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Radiation Expert Heads to Lithuania to Promote Safety

Friday, October 18, 2002

As part of a new international safety initiative, “Radiation Safety Without Borders,” the University of Rochester’s radiation safety officer is heading to Lithuania to advise workers there how to better monitor radiation sources and nuclear materials. P. Andrew Karam, Ph.D., will also get a first-hand tour of two of the handful of Chernobyl-style nuclear reactors still operating.

During his visit Karam will discuss with Lithuanian officials the security of radioactive materials such as those used in medicine and industry. He’ll talk about new ways to detect whether sources are being smuggled through the region, the safest ways to transport radioactive materials, and how best to calculate fetal radiation exposure when a pregnant woman is exposed to X-rays. He will also learn how the Baltic nation is coping with the huge cache of radioactive materials left behind in the former Soviet republic.

“When the Soviets pulled out, they left a lot of sources of radiation, but little paperwork,” says Karam.

Karam will arrive in the nation’s capital, Vilnius, on October 28, after attending a scientific meeting in Germany, He’ll spend nearly a week meeting with Lithuanian officials and speaking about his research as a guest of the Lithuania Institute of Physics.

One highlight will be a tour of the Ignalina Nuclear Power Plant, which supplies 80 percent of the nation’s power and enables Lithuania to export energy to Poland, Russia and Belarus. The Chernobyl-style reactors have been significantly upgraded but are still scheduled to be taken out of service by the end of the decade. Karam is making the trip as a member of the Western New York Chapter of the Health Physics Society (HPS).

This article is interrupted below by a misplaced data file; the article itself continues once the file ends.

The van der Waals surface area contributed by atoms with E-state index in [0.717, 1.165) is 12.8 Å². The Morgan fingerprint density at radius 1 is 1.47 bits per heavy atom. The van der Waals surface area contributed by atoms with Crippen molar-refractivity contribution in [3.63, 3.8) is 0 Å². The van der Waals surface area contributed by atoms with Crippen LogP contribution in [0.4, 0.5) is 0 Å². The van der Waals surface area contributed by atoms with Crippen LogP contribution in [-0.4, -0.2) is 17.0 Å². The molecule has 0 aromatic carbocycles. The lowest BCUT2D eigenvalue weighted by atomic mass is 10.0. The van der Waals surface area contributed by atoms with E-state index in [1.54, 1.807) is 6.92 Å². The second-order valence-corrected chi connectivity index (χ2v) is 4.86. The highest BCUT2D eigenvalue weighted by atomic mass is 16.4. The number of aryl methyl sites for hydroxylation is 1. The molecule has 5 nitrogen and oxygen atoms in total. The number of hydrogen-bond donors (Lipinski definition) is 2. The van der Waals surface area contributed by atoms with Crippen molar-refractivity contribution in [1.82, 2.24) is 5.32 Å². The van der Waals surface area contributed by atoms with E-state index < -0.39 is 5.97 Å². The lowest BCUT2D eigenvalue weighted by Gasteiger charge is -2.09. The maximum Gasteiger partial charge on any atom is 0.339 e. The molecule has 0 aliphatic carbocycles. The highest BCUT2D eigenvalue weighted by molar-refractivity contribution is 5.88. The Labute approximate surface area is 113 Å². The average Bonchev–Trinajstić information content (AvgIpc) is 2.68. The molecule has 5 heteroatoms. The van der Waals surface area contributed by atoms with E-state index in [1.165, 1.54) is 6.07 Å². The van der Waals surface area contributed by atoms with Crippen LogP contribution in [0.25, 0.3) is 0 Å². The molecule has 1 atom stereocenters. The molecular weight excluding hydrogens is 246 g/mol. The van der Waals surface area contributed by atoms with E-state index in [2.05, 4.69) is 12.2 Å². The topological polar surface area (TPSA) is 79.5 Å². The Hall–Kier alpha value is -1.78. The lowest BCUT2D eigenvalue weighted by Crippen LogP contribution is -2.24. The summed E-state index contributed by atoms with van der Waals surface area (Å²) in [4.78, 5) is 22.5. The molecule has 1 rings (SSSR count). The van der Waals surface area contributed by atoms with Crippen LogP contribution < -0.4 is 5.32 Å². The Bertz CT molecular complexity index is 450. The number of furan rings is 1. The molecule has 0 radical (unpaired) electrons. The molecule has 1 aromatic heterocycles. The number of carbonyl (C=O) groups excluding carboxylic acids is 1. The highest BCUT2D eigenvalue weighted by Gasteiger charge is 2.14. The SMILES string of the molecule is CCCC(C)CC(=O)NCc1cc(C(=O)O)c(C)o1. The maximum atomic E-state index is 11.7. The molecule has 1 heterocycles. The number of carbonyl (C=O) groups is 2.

Karam is one of the nation’s leading experts on radiation safety and is a founding member of the Homeland Security Committee created by HPS to help the public, government officials, and emergency personnel prevent or cope with a terrorist incident involving radiation, such as the detonation of a radioactive “dirty bomb.” Karam and other HPS officials have developed a brochure to help emergency workers evaluate the risk of a range of radiation incidents and to respond immediately and appropriately.

The initiative by HPS has already resulted in trips by other scientists to Costa Rica and Jamaica. Since funding for the “Radiation Safety Without Borders” campaign is currently up in the air, Karam is digging into his personal bank account to make the trip.

“Everyone has an obligation to do what they can to make things better,” says Karam. “I’m spending less on this trip than a lot of teachers spend on supplies for their classes. It’s nothing extraordinary.”

Closer to home, Karam’s crew at the University calibrates and repairs radiation-monitoring equipment for a range of companies and other institutions throughout Western New York. The safety the team provides makes possible a variety of medical tests and treatments that help keep thousands of people healthy each year.

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